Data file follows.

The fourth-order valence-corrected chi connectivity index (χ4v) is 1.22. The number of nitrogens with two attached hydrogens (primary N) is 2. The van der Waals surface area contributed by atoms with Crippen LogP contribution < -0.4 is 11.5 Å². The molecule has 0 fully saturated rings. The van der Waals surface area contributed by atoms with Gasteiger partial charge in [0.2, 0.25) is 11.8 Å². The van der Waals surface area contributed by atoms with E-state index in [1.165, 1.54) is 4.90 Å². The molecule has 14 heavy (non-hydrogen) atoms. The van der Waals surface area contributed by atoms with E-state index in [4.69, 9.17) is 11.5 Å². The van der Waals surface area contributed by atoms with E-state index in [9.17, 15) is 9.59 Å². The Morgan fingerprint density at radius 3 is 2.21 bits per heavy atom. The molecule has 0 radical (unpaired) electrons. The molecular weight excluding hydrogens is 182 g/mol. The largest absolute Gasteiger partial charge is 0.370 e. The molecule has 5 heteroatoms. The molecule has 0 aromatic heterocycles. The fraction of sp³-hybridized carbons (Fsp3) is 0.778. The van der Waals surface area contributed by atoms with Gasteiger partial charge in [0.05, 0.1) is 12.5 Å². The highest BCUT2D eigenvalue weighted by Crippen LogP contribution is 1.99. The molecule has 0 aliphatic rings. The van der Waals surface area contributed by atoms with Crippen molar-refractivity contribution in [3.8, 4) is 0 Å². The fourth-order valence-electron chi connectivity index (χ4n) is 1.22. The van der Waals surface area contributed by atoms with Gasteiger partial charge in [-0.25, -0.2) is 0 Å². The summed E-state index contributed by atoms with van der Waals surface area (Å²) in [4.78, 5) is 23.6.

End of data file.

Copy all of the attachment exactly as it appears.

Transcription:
The fourth-order valence-corrected chi connectivity index (χ4v) is 1.22. The number of nitrogens with two attached hydrogens (primary N) is 2. The van der Waals surface area contributed by atoms with Crippen LogP contribution < -0.4 is 11.5 Å². The molecule has 0 fully saturated rings. The van der Waals surface area contributed by atoms with Gasteiger partial charge in [0.2, 0.25) is 11.8 Å². The van der Waals surface area contributed by atoms with E-state index in [1.165, 1.54) is 4.90 Å². The molecule has 14 heavy (non-hydrogen) atoms. The van der Waals surface area contributed by atoms with E-state index in [4.69, 9.17) is 11.5 Å². The van der Waals surface area contributed by atoms with E-state index in [9.17, 15) is 9.59 Å². The Morgan fingerprint density at radius 3 is 2.21 bits per heavy atom. The molecule has 0 radical (unpaired) electrons. The molecular weight excluding hydrogens is 182 g/mol. The largest absolute Gasteiger partial charge is 0.370 e. The molecule has 5 heteroatoms. The molecule has 0 aromatic heterocycles. The fraction of sp³-hybridized carbons (Fsp3) is 0.778. The van der Waals surface area contributed by atoms with Gasteiger partial charge in [0.05, 0.1) is 12.5 Å². The highest BCUT2D eigenvalue weighted by Crippen LogP contribution is 1.99. The molecule has 0 aliphatic rings. The van der Waals surface area contributed by atoms with Crippen molar-refractivity contribution in [3.8, 4) is 0 Å². The fourth-order valence-electron chi connectivity index (χ4n) is 1.22. The van der Waals surface area contributed by atoms with Gasteiger partial charge in [-0.25, -0.2) is 0 Å². The summed E-state index contributed by atoms with van der Waals surface area (Å²) in [4.78, 5) is 23.6.